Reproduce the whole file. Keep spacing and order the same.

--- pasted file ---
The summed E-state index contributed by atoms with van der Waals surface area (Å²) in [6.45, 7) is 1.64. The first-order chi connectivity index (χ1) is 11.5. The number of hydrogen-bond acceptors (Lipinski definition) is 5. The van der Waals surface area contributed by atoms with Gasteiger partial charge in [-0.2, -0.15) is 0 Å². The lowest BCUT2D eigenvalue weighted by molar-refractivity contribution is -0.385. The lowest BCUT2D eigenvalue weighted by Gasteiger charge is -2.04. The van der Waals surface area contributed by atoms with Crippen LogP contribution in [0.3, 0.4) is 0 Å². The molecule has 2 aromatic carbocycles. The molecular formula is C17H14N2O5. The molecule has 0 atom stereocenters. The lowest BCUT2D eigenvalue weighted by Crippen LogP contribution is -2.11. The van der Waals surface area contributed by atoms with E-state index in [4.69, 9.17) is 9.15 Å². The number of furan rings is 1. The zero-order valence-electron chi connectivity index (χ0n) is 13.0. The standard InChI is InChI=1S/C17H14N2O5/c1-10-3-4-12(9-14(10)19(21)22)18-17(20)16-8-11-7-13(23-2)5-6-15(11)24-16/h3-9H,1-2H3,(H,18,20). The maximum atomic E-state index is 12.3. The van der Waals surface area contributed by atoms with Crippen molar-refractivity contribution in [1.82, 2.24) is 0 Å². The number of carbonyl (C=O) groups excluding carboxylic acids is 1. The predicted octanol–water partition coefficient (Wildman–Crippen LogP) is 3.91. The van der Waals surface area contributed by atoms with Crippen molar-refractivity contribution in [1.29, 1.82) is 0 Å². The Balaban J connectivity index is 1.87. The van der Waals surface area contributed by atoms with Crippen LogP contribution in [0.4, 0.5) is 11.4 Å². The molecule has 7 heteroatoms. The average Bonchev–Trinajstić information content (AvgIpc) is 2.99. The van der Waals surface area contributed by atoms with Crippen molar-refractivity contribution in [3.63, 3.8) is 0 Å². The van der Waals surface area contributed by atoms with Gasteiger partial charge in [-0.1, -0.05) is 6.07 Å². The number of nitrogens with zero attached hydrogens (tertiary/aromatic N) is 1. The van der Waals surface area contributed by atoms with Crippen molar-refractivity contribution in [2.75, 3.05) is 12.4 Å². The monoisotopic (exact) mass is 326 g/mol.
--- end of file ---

The summed E-state index contributed by atoms with van der Waals surface area (Å²) in [6.45, 7) is 1.64. The first-order chi connectivity index (χ1) is 11.5. The number of hydrogen-bond acceptors (Lipinski definition) is 5. The van der Waals surface area contributed by atoms with Gasteiger partial charge in [-0.2, -0.15) is 0 Å². The lowest BCUT2D eigenvalue weighted by molar-refractivity contribution is -0.385. The lowest BCUT2D eigenvalue weighted by Gasteiger charge is -2.04. The van der Waals surface area contributed by atoms with Crippen LogP contribution in [0.3, 0.4) is 0 Å². The molecule has 2 aromatic carbocycles. The molecular formula is C17H14N2O5. The molecule has 0 atom stereocenters. The lowest BCUT2D eigenvalue weighted by Crippen LogP contribution is -2.11. The van der Waals surface area contributed by atoms with E-state index in [4.69, 9.17) is 9.15 Å². The number of furan rings is 1. The zero-order valence-electron chi connectivity index (χ0n) is 13.0. The standard InChI is InChI=1S/C17H14N2O5/c1-10-3-4-12(9-14(10)19(21)22)18-17(20)16-8-11-7-13(23-2)5-6-15(11)24-16/h3-9H,1-2H3,(H,18,20). The maximum atomic E-state index is 12.3. The van der Waals surface area contributed by atoms with Crippen molar-refractivity contribution in [1.82, 2.24) is 0 Å². The number of carbonyl (C=O) groups excluding carboxylic acids is 1. The predicted octanol–water partition coefficient (Wildman–Crippen LogP) is 3.91. The van der Waals surface area contributed by atoms with Crippen molar-refractivity contribution in [1.29, 1.82) is 0 Å². The Balaban J connectivity index is 1.87. The van der Waals surface area contributed by atoms with Crippen LogP contribution in [0.4, 0.5) is 11.4 Å². The molecule has 7 heteroatoms. The average Bonchev–Trinajstić information content (AvgIpc) is 2.99. The van der Waals surface area contributed by atoms with Crippen molar-refractivity contribution in [3.63, 3.8) is 0 Å². The van der Waals surface area contributed by atoms with Gasteiger partial charge in [-0.1, -0.05) is 6.07 Å². The number of nitrogens with zero attached hydrogens (tertiary/aromatic N) is 1. The van der Waals surface area contributed by atoms with Crippen molar-refractivity contribution in [2.75, 3.05) is 12.4 Å². The monoisotopic (exact) mass is 326 g/mol.